How Illegality Thrives at Police Training School In Lagos


Investigation by SaharaReporters has uncovered extensive illicit programs and financial deals at the Police Training School (PTS) in Ikeja, Lagos. Overseen by Assistant Commissioner of Police (ACP) Kayode Egbetokun, the commandant of the PTS, the training school engages in improperly documented activities that bring a financial windfall to a few officers.

Mandated to train civilians as complementary law enforcement officers in Nigeria, the PTS runs two major programs, the recruit course and the refresher course. The recruit course is an entry training level training while the refresher course is the promotional training for graduates who had gone through the recruit course and want to attain the rank of an Assistant Superintendent of Police (ASP). Civilians who complete the training are tagged Supernumerary Police Officers (SPY), and they are often employed by private individuals or organizations as security guards or drivers.

In 2015, Mr. Egbetokun, who once served as the Chief Security Officer to former Governor Bola Tinubu, became the school’s commandant. Our investigation showed that, since assuming command of the school, Mr. Egbetokun had instituted and completed eight batches of recruit courses and three batches of refresher course without approval from the police headquarters in Abuja. Consequently, at least four hundred and forty trainees had graduated from the refresher course without receiving decoration. This is because the trainees’ batches were never approved hence their names were not sent to the headquarters for authorization to decorate them.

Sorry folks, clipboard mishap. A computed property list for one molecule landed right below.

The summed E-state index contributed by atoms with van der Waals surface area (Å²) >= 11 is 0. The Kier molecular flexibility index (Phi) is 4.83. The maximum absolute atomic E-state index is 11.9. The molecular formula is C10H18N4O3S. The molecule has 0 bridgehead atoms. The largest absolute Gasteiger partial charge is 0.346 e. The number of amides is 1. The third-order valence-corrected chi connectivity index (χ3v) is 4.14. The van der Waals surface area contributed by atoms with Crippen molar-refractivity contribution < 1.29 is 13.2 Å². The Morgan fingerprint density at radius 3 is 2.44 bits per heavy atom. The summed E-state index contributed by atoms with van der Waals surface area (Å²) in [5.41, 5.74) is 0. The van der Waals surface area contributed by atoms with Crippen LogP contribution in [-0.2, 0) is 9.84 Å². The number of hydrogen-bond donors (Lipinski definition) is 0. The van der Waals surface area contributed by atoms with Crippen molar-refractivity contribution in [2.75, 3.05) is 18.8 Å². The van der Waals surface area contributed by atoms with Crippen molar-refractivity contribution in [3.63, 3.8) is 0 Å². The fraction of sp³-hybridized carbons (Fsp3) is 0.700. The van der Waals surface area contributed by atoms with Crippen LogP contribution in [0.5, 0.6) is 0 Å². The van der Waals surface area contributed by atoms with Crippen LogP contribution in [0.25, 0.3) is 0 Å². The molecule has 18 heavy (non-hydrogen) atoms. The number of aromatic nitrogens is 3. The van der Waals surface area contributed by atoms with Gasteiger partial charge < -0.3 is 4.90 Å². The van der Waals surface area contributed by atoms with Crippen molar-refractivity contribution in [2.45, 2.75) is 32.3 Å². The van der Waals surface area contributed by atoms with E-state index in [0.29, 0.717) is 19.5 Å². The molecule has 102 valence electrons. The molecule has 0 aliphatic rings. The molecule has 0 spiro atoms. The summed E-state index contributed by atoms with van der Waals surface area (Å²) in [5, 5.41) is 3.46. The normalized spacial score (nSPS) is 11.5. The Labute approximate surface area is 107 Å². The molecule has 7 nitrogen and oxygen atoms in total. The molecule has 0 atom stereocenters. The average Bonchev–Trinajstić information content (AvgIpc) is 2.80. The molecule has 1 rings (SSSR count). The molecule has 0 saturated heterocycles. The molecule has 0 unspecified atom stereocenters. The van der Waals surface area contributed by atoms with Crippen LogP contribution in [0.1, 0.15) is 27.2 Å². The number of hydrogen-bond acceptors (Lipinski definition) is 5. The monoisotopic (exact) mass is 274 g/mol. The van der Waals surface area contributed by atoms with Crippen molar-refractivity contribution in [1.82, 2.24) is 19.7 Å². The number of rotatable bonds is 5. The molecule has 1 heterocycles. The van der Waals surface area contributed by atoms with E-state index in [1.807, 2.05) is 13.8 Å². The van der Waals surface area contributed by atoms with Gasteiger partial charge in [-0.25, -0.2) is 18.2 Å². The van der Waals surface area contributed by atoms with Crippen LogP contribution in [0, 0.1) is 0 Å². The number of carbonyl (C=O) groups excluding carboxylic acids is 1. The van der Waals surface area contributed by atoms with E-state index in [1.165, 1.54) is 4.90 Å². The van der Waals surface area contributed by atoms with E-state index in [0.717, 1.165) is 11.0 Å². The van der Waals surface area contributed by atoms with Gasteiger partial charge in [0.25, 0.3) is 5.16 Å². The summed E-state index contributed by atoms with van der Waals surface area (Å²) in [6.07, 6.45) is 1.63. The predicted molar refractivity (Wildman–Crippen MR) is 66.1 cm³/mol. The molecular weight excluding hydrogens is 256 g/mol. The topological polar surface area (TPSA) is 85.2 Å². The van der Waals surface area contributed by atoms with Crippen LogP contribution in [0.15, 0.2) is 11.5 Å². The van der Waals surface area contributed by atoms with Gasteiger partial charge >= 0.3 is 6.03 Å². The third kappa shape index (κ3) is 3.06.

Our investigators learned that an unapproved batch of two hundred students was currently running the refresher course. Several sources, including police officers and trainees, told our investigator that the students had been compelled to pay an extra twenty thousand naira each. The sources said this extra charge would be used to lobby officers at the police headquarters in Abuja to authorize the decoration of the trainees.

Some of our sources questioned how Mr. Egbetokun would get the approval to decorate the students when he did not get authorization to run the course in the first instance.

A source told SaharaReporters that the Lagos State Commissioner of Police, Fatai Owoseni, upon his appointment, informed Mr. Egbetokun that he would no longer approve the PTS’s recruit course. Despite this warning, Mr. Egbetokun continued to roll out batches from the recruit course without approval.

“Many of the students have been coming to school to know when they will be decorated, but they are always told to remain patient,” one police source disclosed.

The Scam behind the Scheme